Why Does Rain Make It Harder for Birds to Fly?
It’s not impossible for birds to fly in the rain, they usually choose not to as rain affects the flight of most birds. They can fly in the rain but not very well. You may see birds fly short distances in poor weather to find something to eat, but most of them prefer to stay put.
However, it’s not the rain itself that makes flying difficult. Instead, birds are affected by the drop in air pressure that comes with most rainstorms. When pressure drops, the air is less dense. There are fewer molecules, which makes it harder for birds to fly.
Moving through the sky in areas of low air pressure takes a lot of energy. That’s why you’ll see more birds sitting on tree branches or even power lines during a storm.
If rain continues for some time, though, birds will have to brave the storm. Luckily, their feathers are waterproof. Most water will roll off of their feathers, protecting the skin beneath. Many birds can also produce oil that they can spread over their feathers to further protect themselves from the rain.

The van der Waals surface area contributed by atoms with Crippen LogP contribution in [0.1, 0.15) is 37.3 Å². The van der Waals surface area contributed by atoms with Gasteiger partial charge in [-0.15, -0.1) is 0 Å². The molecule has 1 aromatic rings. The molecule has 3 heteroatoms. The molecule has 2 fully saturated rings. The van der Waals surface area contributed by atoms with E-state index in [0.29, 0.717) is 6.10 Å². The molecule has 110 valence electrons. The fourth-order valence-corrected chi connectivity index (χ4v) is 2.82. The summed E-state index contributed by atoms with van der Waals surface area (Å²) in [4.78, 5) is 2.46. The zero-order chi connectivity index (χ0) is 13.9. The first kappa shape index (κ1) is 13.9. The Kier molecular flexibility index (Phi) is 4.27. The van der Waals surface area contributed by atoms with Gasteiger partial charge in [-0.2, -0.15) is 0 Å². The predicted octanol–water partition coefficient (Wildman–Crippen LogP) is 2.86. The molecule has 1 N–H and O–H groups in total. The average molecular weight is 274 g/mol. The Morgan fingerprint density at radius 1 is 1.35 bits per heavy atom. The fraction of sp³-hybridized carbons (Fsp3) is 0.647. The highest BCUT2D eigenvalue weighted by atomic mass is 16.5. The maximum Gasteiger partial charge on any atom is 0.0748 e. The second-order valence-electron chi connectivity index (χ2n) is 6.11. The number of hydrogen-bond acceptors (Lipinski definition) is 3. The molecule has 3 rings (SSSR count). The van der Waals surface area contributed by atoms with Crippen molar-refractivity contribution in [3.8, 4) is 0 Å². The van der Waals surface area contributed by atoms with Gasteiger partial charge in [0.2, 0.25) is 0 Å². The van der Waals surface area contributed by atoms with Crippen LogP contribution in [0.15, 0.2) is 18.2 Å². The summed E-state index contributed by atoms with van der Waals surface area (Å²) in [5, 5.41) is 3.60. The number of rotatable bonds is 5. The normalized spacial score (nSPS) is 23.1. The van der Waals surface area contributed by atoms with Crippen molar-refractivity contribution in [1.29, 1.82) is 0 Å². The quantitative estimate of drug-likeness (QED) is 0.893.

Despite this protection, most birds don’t like rain. In fact, a 2010 study found that it causes them a lot of stress. A team of researchers studied birds living in a Costa Rican rainforest. Through blood samples, they found that the birds had higher levels of a stress hormone on rainy days.
Other birds don’t seem to mind rain at all, though. Ducks, for example, are known to stay out in the rain and even play in puddles. That’s how the saying “Lovely weather for the ducks” came to describe a rainy day. Birds have also been seen using a downpour as a chance to bathe themselves. For those that live in hot, dry climates, rain also seems to be a welcome chance to cool off.